The stressor-response models used in generating the draft ambient water quality criteria recommendations are based on previously published EPA technical guidance (U.S. EPA 2010, Using stressor-response relationships to derive numeric nutrient criteria, Office of Water, U.S. Environmental Protection Agency, Washington, DC, EPA-820-S-10-001), as well as scientific peer-reviewed statistical and modeling techniques. Models provided in the draft recommended criteria document are based on national data, but states and authorized tribes may have additional data collected during routine monitoring. Incorporating these local data into the national models can refine and improve the precision of the estimates of the stressor-response relationships. In the appendices of the draft criteria document, the EPA describes case studies in which state monitoring data have been combined with national data, yielding models that can be used to derive numeric nutrient criteria that account for both unique local conditions and national, large-scale trends.
IV. What are CWA Section 304(a) recommended water quality criteria?
CWA Section 304(a) water quality criteria are non-binding recommendations developed by the EPA under authority of Section 304(a) of the CWA based on the latest scientific information on the effect that pollutant concentrations have on aquatic species, recreation, and/or human health.
Section 304(a)(1) of the CWA directs the EPA to develop, publish, and, from time to time, revise criteria for water quality accurately reflecting the latest scientific knowledge. Water quality criteria developed under CWA Section 304(a) are based on data and scientific judgments on the relationship between pollutant concentrations and environmental and human health effects. CWA Section 304(a) recommended criteria do not reflect consideration of economic impacts or the technological feasibility of meeting pollutant concentrations in ambient water.
CWA Section 304(a) recommended criteria provide non-binding guidance to states and authorized tribes in adopting water quality standards that ultimately provide a basis for controlling discharges of pollutants. Under the CWA and its implementing regulations, states and authorized tribes are to adopt water quality criteria to protect designated uses (e.g., aquatic life, recreational use). The EPA's water quality criteria recommendations are not regulations and do not constitute legally binding requirements. States and authorized tribes may adopt other scientifically defensible water quality criteria that differ from these recommendations. The CWA and its implementing regulations require that any new or revised water quality standards adopted by the states and authorized tribes be scientifically defensible and protective of the designated uses of the bodies of water. States and authorized tribes have the flexibility to do this by adopting criteria based on (1) the EPA's recommended criteria, (2) the EPA's criteria modified to reflect site-specific conditions, or (3) other scientifically defensible methods.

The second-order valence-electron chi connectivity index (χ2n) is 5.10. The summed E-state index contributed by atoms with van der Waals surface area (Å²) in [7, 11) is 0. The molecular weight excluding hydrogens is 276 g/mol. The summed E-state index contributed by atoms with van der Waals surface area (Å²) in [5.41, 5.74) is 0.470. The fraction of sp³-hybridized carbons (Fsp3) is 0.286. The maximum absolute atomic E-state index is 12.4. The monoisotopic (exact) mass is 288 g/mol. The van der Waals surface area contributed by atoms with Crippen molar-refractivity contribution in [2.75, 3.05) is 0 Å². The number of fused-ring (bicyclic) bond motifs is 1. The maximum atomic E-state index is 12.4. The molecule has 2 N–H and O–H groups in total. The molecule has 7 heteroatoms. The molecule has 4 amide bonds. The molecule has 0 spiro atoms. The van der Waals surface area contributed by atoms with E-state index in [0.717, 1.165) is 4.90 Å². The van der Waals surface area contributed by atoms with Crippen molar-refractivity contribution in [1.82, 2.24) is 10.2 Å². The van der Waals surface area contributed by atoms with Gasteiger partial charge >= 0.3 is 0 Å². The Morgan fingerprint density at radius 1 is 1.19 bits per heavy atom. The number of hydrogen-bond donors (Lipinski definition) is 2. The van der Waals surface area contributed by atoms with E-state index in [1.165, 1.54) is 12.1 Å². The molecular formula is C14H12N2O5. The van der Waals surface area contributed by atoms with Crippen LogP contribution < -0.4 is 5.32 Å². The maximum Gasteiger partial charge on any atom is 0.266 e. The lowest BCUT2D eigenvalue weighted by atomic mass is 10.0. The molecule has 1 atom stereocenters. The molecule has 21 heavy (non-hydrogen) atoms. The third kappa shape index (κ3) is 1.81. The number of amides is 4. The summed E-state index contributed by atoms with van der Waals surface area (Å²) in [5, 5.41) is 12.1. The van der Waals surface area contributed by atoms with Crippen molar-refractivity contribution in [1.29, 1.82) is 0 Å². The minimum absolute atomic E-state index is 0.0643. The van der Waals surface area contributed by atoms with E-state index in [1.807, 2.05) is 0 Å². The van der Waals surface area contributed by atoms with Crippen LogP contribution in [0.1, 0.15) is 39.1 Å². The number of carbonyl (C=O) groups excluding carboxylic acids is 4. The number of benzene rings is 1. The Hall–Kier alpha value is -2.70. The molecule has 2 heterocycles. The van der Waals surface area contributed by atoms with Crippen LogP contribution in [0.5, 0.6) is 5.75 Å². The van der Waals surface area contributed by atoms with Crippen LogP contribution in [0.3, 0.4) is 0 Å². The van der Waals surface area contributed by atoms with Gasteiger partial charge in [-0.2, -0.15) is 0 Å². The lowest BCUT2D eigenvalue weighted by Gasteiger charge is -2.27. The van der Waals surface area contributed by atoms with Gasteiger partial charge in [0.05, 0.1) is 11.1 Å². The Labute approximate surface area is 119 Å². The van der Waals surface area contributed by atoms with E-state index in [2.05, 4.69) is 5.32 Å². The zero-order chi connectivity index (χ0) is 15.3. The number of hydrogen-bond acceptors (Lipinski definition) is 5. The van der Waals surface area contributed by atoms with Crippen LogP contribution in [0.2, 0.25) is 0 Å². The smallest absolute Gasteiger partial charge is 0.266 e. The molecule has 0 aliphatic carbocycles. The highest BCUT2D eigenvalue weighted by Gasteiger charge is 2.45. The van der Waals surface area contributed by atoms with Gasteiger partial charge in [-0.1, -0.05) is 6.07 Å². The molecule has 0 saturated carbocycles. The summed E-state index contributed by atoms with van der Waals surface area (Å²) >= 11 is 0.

V. Use of the Ambient Water Quality Criteria Recommendations for Lakes and Reservoirs by States and Authorized Tribes
The EPA is publishing the draft ambient water quality criteria recommendations for lakes and reservoirs for consideration by states and authorized tribes as they develop numeric nutrient criteria to protect aquatic life, recreation, and drinking water sources from nutrient pollution. States and authorized tribes could consider using the recommendations, once final, as an alternative to or as a supplement of other water quality data and scientifically defensible approaches. States and authorized tribes may also modify the criteria to reflect site-specific conditions or establish criteria based on other scientifically defensible methods (40 CFR 131.11(b)). When finalized, these updated CWA Section 304(a) recommended nutrient criteria for lakes do not compel a state or authorized tribe to revise current EPA approved and adopted criteria, Total Maximum Daily Load nutrient load targets, or nitrogen or phosphorus numeric values established by other scientifically defensible methods. As part of their triennial review, if a state or authorized tribe uses its discretion to not adopt new or revised nutrient criteria based on these CWA Section 304(a) criteria models, then the state or authorized tribe shall provide an explanation when it submits the results of its triennial review (40 CFR 131.20(a)).
VI. Solicitation of Scientific Views
The EPA is soliciting public comment, including, but not limited to, additional scientific views, data, and information, regarding the science and technical approach used in the derivation of these draft ambient water quality criteria recommendations for lakes and reservoirs.
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David P. Ross,
Assistant Administrator, Office of Water.
[FR Doc. 2020-11126 Filed 5-21-20; 8:45 am]